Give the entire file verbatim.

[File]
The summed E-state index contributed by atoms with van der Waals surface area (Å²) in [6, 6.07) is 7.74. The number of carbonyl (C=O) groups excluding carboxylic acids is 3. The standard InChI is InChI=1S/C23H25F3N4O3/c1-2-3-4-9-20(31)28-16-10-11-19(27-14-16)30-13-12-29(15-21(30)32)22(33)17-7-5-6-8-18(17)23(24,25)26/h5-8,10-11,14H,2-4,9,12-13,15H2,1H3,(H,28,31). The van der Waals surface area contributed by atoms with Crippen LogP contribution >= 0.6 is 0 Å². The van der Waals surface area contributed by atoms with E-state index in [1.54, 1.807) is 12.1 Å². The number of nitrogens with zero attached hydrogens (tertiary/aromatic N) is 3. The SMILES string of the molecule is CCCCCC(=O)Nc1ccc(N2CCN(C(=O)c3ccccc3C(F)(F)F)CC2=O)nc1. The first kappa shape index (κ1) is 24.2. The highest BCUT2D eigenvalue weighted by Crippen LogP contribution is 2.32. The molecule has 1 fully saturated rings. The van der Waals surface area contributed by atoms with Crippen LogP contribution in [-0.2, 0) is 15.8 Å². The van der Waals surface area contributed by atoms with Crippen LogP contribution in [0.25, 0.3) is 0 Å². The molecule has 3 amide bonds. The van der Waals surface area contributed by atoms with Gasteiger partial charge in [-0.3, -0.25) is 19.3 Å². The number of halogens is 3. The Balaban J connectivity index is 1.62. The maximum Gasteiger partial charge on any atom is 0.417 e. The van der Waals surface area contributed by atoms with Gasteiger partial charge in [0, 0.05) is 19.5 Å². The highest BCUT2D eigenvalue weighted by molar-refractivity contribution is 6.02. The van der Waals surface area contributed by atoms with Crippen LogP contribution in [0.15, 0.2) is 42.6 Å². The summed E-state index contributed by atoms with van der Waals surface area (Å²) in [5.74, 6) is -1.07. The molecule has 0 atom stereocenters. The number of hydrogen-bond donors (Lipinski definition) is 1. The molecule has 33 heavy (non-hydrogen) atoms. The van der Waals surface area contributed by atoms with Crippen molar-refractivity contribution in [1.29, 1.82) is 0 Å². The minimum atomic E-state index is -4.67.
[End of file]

The summed E-state index contributed by atoms with van der Waals surface area (Å²) in [6, 6.07) is 7.74. The number of carbonyl (C=O) groups excluding carboxylic acids is 3. The standard InChI is InChI=1S/C23H25F3N4O3/c1-2-3-4-9-20(31)28-16-10-11-19(27-14-16)30-13-12-29(15-21(30)32)22(33)17-7-5-6-8-18(17)23(24,25)26/h5-8,10-11,14H,2-4,9,12-13,15H2,1H3,(H,28,31). The van der Waals surface area contributed by atoms with Crippen LogP contribution >= 0.6 is 0 Å². The van der Waals surface area contributed by atoms with E-state index in [1.54, 1.807) is 12.1 Å². The number of nitrogens with zero attached hydrogens (tertiary/aromatic N) is 3. The SMILES string of the molecule is CCCCCC(=O)Nc1ccc(N2CCN(C(=O)c3ccccc3C(F)(F)F)CC2=O)nc1. The first kappa shape index (κ1) is 24.2. The highest BCUT2D eigenvalue weighted by Crippen LogP contribution is 2.32. The molecule has 1 fully saturated rings. The van der Waals surface area contributed by atoms with Crippen LogP contribution in [-0.2, 0) is 15.8 Å². The van der Waals surface area contributed by atoms with Crippen LogP contribution in [0.25, 0.3) is 0 Å². The molecule has 3 amide bonds. The van der Waals surface area contributed by atoms with Gasteiger partial charge in [-0.3, -0.25) is 19.3 Å². The number of halogens is 3. The Balaban J connectivity index is 1.62. The maximum Gasteiger partial charge on any atom is 0.417 e. The van der Waals surface area contributed by atoms with Gasteiger partial charge in [0, 0.05) is 19.5 Å². The highest BCUT2D eigenvalue weighted by molar-refractivity contribution is 6.02. The van der Waals surface area contributed by atoms with Crippen LogP contribution in [0.15, 0.2) is 42.6 Å². The summed E-state index contributed by atoms with van der Waals surface area (Å²) in [5.74, 6) is -1.07. The molecule has 0 atom stereocenters. The number of hydrogen-bond donors (Lipinski definition) is 1. The molecule has 33 heavy (non-hydrogen) atoms. The van der Waals surface area contributed by atoms with Crippen molar-refractivity contribution in [1.29, 1.82) is 0 Å². The minimum atomic E-state index is -4.67.